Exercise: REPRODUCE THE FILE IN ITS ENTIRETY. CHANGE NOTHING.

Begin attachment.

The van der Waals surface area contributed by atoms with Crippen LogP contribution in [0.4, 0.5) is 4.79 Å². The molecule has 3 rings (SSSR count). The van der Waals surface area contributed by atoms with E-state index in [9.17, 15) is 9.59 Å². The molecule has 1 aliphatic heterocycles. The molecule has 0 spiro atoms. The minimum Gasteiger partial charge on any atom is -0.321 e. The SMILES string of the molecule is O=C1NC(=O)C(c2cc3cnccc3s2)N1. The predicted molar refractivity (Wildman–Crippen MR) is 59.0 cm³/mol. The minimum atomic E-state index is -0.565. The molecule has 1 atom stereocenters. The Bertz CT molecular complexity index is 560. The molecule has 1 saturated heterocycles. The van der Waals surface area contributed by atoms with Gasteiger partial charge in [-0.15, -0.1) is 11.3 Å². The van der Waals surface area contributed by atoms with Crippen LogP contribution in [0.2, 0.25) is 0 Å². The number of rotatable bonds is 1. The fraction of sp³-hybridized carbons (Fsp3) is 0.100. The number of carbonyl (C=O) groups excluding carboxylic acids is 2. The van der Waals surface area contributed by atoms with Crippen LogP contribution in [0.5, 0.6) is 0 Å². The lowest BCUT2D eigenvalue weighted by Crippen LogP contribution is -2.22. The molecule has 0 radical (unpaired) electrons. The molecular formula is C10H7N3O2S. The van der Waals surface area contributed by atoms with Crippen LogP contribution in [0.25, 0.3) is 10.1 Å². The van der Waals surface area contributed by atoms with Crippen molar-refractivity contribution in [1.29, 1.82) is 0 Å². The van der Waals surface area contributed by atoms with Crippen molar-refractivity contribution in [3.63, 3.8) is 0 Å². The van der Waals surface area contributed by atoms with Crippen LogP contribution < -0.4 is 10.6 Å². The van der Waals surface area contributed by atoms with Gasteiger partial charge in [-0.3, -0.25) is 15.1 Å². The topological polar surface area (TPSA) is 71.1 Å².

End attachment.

The van der Waals surface area contributed by atoms with Crippen LogP contribution in [0.4, 0.5) is 4.79 Å². The molecule has 3 rings (SSSR count). The van der Waals surface area contributed by atoms with E-state index in [9.17, 15) is 9.59 Å². The molecule has 1 aliphatic heterocycles. The molecule has 0 spiro atoms. The minimum Gasteiger partial charge on any atom is -0.321 e. The SMILES string of the molecule is O=C1NC(=O)C(c2cc3cnccc3s2)N1. The predicted molar refractivity (Wildman–Crippen MR) is 59.0 cm³/mol. The minimum atomic E-state index is -0.565. The molecule has 1 atom stereocenters. The Bertz CT molecular complexity index is 560. The molecule has 1 saturated heterocycles. The van der Waals surface area contributed by atoms with Gasteiger partial charge in [-0.15, -0.1) is 11.3 Å². The van der Waals surface area contributed by atoms with Crippen LogP contribution in [0.2, 0.25) is 0 Å². The number of rotatable bonds is 1. The fraction of sp³-hybridized carbons (Fsp3) is 0.100. The number of carbonyl (C=O) groups excluding carboxylic acids is 2. The van der Waals surface area contributed by atoms with Crippen LogP contribution in [0.5, 0.6) is 0 Å². The lowest BCUT2D eigenvalue weighted by Crippen LogP contribution is -2.22. The molecule has 0 radical (unpaired) electrons. The molecular formula is C10H7N3O2S. The van der Waals surface area contributed by atoms with Crippen LogP contribution in [0.25, 0.3) is 10.1 Å². The van der Waals surface area contributed by atoms with Crippen molar-refractivity contribution in [1.29, 1.82) is 0 Å². The van der Waals surface area contributed by atoms with Crippen molar-refractivity contribution in [3.63, 3.8) is 0 Å². The van der Waals surface area contributed by atoms with Crippen LogP contribution < -0.4 is 10.6 Å². The van der Waals surface area contributed by atoms with Gasteiger partial charge in [-0.3, -0.25) is 15.1 Å². The topological polar surface area (TPSA) is 71.1 Å².